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Since they were already chopped up, instead of grilling the nopalitos, I sauteed them, which worked well.  The salad was easy to make, and something a little out of the ordinary to serve with grilled meats.  The nopalitos have an unexpected tangy note.  I highly recommend buying the nopalitos already prepared!

SAUTEED NOPALITOS SALAD
Print
Recipe Type: Salad
Author: Tag Sale Tastes
Ingredients
  • 1/2 teaspoon olive oil
  • 1 cup prepared nopalitos (spines removed, cut into strips)
  • Salt and pepper, to taste
  • 4 grape tomatoes, quartered
  • 2 teaspoons chopped fresh cilantro
  • 2 teaspoons crumbled cotija or feta cheese
  • 1 small radish, grated.
Instructions
  1. Heat oil in a small nonstick skillet over medium-high heat. Add nopalitos and saute until soft and beginning to brown in spots. Season to taste with salt and pepper. Transfer nopalitos to a small bowl and toss with tomatoes and cilantro. Transfer to serving dish and sprinkle cheese and radish over the top. Serve at room temperature.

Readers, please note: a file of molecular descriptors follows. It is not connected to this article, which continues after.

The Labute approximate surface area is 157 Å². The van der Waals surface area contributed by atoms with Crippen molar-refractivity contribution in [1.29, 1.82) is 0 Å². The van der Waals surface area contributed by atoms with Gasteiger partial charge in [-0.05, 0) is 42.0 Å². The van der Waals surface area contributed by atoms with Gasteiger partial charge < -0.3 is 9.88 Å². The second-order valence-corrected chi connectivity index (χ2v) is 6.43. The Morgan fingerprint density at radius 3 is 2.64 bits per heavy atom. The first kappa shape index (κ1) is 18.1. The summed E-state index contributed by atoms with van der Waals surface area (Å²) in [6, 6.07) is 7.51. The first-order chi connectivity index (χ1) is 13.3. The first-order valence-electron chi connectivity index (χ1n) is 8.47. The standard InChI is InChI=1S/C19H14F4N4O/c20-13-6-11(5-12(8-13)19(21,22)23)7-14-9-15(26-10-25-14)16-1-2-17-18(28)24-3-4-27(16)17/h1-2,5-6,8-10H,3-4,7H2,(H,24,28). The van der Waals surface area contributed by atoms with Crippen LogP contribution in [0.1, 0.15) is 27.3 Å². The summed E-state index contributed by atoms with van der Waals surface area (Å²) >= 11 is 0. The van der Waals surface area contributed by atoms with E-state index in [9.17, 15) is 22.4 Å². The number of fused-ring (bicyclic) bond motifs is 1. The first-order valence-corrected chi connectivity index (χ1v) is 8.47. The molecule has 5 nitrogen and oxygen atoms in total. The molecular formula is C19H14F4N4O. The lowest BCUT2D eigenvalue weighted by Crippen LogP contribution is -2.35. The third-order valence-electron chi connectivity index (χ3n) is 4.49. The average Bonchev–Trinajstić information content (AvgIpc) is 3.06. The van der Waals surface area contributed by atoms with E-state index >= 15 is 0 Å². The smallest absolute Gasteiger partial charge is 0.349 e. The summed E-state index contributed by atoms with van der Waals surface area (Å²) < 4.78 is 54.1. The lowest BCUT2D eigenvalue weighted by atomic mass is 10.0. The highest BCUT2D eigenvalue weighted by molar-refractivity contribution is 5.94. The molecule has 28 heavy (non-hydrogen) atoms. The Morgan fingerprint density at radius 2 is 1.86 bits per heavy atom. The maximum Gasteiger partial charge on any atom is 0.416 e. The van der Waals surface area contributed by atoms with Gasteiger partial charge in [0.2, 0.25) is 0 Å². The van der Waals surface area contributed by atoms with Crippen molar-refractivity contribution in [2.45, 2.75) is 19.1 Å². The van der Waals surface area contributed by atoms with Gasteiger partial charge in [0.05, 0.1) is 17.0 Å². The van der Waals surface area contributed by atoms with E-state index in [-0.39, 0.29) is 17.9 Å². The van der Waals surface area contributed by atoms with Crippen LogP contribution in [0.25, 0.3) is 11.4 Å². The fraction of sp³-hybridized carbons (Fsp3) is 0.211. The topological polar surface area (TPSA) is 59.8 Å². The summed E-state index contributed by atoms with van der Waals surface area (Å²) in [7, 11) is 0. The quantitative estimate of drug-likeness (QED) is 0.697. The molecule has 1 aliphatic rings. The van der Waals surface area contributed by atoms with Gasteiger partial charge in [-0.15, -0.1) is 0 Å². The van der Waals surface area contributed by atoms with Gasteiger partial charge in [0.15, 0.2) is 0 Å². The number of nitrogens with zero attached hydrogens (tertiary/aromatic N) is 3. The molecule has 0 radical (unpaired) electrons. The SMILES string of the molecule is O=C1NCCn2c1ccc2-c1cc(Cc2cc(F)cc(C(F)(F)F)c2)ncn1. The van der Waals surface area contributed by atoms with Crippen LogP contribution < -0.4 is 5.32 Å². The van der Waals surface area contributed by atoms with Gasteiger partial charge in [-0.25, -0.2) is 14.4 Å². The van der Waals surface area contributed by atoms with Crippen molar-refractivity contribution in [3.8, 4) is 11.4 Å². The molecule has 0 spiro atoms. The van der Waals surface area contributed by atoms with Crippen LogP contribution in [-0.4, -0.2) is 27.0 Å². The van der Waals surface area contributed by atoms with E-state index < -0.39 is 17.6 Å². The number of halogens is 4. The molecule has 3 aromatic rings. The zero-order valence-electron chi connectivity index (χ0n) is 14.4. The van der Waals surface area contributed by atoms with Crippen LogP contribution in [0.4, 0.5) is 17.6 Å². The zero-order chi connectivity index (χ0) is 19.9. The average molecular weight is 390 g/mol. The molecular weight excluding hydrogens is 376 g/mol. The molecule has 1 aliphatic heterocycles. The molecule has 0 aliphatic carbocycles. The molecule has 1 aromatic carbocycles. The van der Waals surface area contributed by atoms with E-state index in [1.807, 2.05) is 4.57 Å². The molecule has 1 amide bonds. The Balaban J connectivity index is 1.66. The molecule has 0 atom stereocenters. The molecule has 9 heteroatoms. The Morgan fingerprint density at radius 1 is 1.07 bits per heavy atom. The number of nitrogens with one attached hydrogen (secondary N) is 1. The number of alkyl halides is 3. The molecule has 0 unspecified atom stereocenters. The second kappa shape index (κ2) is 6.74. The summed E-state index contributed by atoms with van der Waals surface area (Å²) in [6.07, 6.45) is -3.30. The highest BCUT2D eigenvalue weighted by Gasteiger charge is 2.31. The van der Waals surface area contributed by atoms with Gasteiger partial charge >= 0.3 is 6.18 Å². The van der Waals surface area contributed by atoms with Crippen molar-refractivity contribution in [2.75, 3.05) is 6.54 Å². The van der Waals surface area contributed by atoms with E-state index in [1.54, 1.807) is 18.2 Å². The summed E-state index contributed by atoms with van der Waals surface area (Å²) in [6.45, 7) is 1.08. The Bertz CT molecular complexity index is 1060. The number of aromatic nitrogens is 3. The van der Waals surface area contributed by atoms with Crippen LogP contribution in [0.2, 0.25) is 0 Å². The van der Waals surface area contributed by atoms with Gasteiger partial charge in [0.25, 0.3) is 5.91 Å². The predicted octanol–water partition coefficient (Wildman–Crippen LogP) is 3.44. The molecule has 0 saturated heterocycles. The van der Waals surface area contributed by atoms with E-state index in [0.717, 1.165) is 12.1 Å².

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 Sauteeing the nopalitos

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6 thoughts on “MS 150, TEXAS WILDFLOWERS, AND SAUTEED NOPALITOS SALAD

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  3. I really enjoyed this post. I loved the pics of the flowers and it makes me want to leave work immediately and drive to Austin via 290 to see them myself.

    • Thanks Cheri! I would have loved to take 290, but SOMEONE thinks it takes too long, so I had to settle for Highway 71. Still pretty, though, but it’s hard to beat Brenham during bluebonnet season.